Wednesday, December 31, 2008

Reserve Bank Survey on MFI

In order to have a better understanding of the working of MFIs, regional offices of the Reserve Bank carried out a survey of MFIs operating in their areas of jurisdiction in November-December 2007. The objective of the study was to gain an insight into the activities of MFIs, especially in rural areas, to assess the financial services needs of the rural households and the informal products and processes that currently meet these needs. The study was aimed at gaining a better understanding of the operations of the MFIs and explore the possibility of linkages with banks resulting in extending banking outreach to the poor. In all, 77 MFIs were surveyed in the States of Karnataka, Orissa, Andhra Pradesh, Madhya Pradesh, Bihar, West Bengal, Kerala, Maharashtra, Rajasthan and Tamil Nadu. The survey was carried out through the lead district officers (LDOs) who held discussions with officials of district administration, branch managers, borrowers and MFIs.

The survey revealed that MFIs were adopting various models for micro finance such as through the SHGs, Grameen model/joint liability groups (JLGs) model, individuals as well as through cluster associations of the SHGs. The loan range varied widely across MFIs and across states. The loan range also varied across individuals and across SHGs. For individuals the loans ranged from as low as Rs.1,000 to Rs.20,000. For the SHGs, the range was between Rs.30,000 to Rs.2 lakh. The number of clients served by the MFIs varied significantly across the States and ranged from as low as 79 to more than 100,000. The average loan range per client was between Rs.4,000 to Rs.5,000 for individuals and between Rs.60,000 to Rs. 1.3 lakh for the SHGs. Majority of the loans given by the MFIs in the surveyed States were for work or occupation related purposes.

Occupation related loans ranged from 46 to 100 per cent of the total loans in most of the states. This was followed by other purposes like consumption, social events, health, travel and education. The duration of the loans ranged from 6 to 20 months. The interest rates charged by the MFIs were not uniform and varied widely across MFIs and across states. While some MFIs charged flat rates of interest, others charged diminishing rates. The flat rates ranged between 10-14 percent and the diminishing rates ranged between 10-27 percent. Besides, many MFIs charged flat processing fee in the rage of 1 to 1.5 per cent. Apart from the loans, some of the MFIs offered other services such as health insurance and life insurance. In many cases, asset insurance was compulsory, especially when it related to loans for animal husbandry. Almost all the MFIs reported good recovery percentage of the loans, i.e., more than 90 per cent. Most of the borrowers also reported that the MFIs adopted fair practices for recovery. The MFIs have a close monitoring system which ensures that there are minimum defaults. Only a few MFIs were providing performance related incentives to their staff.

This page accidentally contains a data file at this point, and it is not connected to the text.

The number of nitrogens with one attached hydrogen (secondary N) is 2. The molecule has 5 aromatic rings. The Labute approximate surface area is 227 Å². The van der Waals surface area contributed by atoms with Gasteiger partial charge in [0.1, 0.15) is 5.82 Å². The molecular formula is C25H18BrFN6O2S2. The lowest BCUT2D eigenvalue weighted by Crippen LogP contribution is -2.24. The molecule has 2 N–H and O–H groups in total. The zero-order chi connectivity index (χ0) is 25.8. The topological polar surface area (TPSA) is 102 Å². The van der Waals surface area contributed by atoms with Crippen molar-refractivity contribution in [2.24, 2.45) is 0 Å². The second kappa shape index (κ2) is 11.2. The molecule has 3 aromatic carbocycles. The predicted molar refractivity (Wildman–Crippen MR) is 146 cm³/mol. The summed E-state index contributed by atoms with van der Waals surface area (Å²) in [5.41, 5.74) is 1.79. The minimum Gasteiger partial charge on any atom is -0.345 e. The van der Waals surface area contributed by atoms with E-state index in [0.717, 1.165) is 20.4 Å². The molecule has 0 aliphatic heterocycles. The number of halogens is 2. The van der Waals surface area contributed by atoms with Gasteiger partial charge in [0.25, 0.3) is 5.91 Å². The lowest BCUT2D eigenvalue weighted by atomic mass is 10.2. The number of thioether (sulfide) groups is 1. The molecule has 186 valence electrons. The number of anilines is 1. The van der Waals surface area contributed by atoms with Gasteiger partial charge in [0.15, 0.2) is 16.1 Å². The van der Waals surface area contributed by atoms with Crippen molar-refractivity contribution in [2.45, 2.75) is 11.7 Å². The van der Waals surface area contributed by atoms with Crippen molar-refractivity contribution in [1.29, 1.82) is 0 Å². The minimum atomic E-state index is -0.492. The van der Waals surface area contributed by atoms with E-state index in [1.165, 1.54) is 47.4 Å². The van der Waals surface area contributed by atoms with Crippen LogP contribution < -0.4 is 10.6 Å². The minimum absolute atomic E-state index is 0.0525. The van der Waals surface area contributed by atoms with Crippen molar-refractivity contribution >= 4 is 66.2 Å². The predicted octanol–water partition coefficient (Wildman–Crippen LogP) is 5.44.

Some of the parameters used for providing the incentives were:
(i) business turnover;
(ii) maintenance of clientele (low customer drop out rate);
(iii) reaching the annual target about number of customers;
(iv) recovery performance;
(v) percentage of insurance coverage; and
(vi) loan utilisation.

Only in the States of Karnataka and Andhra Pradesh, MFIs reported that the money lending legislations were applicable to them. In other States the MFIs reported that they were not bound by the money lending legislations. Almost in all States surveyed, the enforceability of money lending legislation was very poor. Commercial banks remained the most important source of funds for almost all the MFIs. Some of the MFIs also received funds from other financial and developmental institutions and donor agencies. The survey attempted to find out what additional support the MFIs expected from banks.
Some of the suggestions and expectations were:

(i) low interest loans;
(ii) loans for operational and infrastructure expenses;
(iii) flexible banking products;
(iv) continuous lending support;
(v) better customer service;
(vi) simplified access;
(vii) capacity building by banks;
(viii) IT and EDP support;
(ix) sharing establishment costs; and
(x) training.

Almost all the MFIs were willing to work as business correspondents (BC) of banks. One MFI however suggested that it was unwilling to work as a BC because it would lose focus on its core activity. Another MFI was unwilling to work as a BC because of the stringent conditions stipulated by banks for their BCs. In most of the States surveyed, district administration was not maintaining the details of MFIs in the district as it was not compulsory. Furthermore, there were only very few complaints against the MFIs received by the district administration. In Krishna district in Andhra Pradesh there were complaints against MFIs for charging high rates of interest and forcible loan recovery. In Madhya Pradesh also there were some complaints pertaining to high interest rates. The survey also attempted to obtain the response of clients with respect to the ease of availing loans from MFIs. Most of the borrowers surveyed reported that it was easy or a easy to get a loan from MFIs. Almost all the bank branch managers opined that MFIs were good customers of banks and they could be used as business facilitators or correspondents.

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